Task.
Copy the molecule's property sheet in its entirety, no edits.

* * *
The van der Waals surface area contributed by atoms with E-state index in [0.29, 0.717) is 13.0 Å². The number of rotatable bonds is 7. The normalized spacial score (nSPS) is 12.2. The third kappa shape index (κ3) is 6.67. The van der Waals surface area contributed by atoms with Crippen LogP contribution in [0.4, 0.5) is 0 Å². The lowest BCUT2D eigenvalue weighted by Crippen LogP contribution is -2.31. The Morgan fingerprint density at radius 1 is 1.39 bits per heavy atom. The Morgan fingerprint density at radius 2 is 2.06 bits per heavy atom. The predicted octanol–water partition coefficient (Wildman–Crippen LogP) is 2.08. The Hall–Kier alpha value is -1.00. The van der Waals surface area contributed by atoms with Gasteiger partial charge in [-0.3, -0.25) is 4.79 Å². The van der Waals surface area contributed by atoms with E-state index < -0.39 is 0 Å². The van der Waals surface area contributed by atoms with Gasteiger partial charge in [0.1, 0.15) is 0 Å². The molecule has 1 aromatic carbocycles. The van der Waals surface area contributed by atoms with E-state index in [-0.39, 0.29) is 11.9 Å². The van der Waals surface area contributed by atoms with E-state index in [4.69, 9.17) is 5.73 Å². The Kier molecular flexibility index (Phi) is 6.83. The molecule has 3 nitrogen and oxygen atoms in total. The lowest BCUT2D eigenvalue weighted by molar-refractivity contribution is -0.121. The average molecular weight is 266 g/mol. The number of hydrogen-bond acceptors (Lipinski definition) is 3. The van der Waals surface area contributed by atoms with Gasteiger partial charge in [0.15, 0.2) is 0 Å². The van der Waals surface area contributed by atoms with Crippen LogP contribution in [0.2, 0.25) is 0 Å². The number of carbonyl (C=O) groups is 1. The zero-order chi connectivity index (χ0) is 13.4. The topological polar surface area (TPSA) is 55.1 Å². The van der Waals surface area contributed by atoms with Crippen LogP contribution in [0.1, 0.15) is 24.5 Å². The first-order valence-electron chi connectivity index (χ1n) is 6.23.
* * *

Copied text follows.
The van der Waals surface area contributed by atoms with E-state index in [0.29, 0.717) is 13.0 Å². The number of rotatable bonds is 7. The normalized spacial score (nSPS) is 12.2. The third kappa shape index (κ3) is 6.67. The van der Waals surface area contributed by atoms with Crippen LogP contribution in [0.4, 0.5) is 0 Å². The lowest BCUT2D eigenvalue weighted by Crippen LogP contribution is -2.31. The Morgan fingerprint density at radius 1 is 1.39 bits per heavy atom. The Morgan fingerprint density at radius 2 is 2.06 bits per heavy atom. The predicted octanol–water partition coefficient (Wildman–Crippen LogP) is 2.08. The Hall–Kier alpha value is -1.00. The van der Waals surface area contributed by atoms with Gasteiger partial charge in [-0.3, -0.25) is 4.79 Å². The van der Waals surface area contributed by atoms with E-state index < -0.39 is 0 Å². The van der Waals surface area contributed by atoms with Gasteiger partial charge in [0.1, 0.15) is 0 Å². The molecule has 1 aromatic carbocycles. The van der Waals surface area contributed by atoms with E-state index in [-0.39, 0.29) is 11.9 Å². The van der Waals surface area contributed by atoms with E-state index in [4.69, 9.17) is 5.73 Å². The Kier molecular flexibility index (Phi) is 6.83. The molecule has 3 nitrogen and oxygen atoms in total. The lowest BCUT2D eigenvalue weighted by molar-refractivity contribution is -0.121. The average molecular weight is 266 g/mol. The number of hydrogen-bond acceptors (Lipinski definition) is 3. The van der Waals surface area contributed by atoms with Gasteiger partial charge in [0.15, 0.2) is 0 Å². The van der Waals surface area contributed by atoms with Crippen LogP contribution in [0.2, 0.25) is 0 Å². The number of carbonyl (C=O) groups is 1. The zero-order chi connectivity index (χ0) is 13.4. The topological polar surface area (TPSA) is 55.1 Å². The van der Waals surface area contributed by atoms with Crippen LogP contribution in [0.1, 0.15) is 24.5 Å². The first-order valence-electron chi connectivity index (χ1n) is 6.23.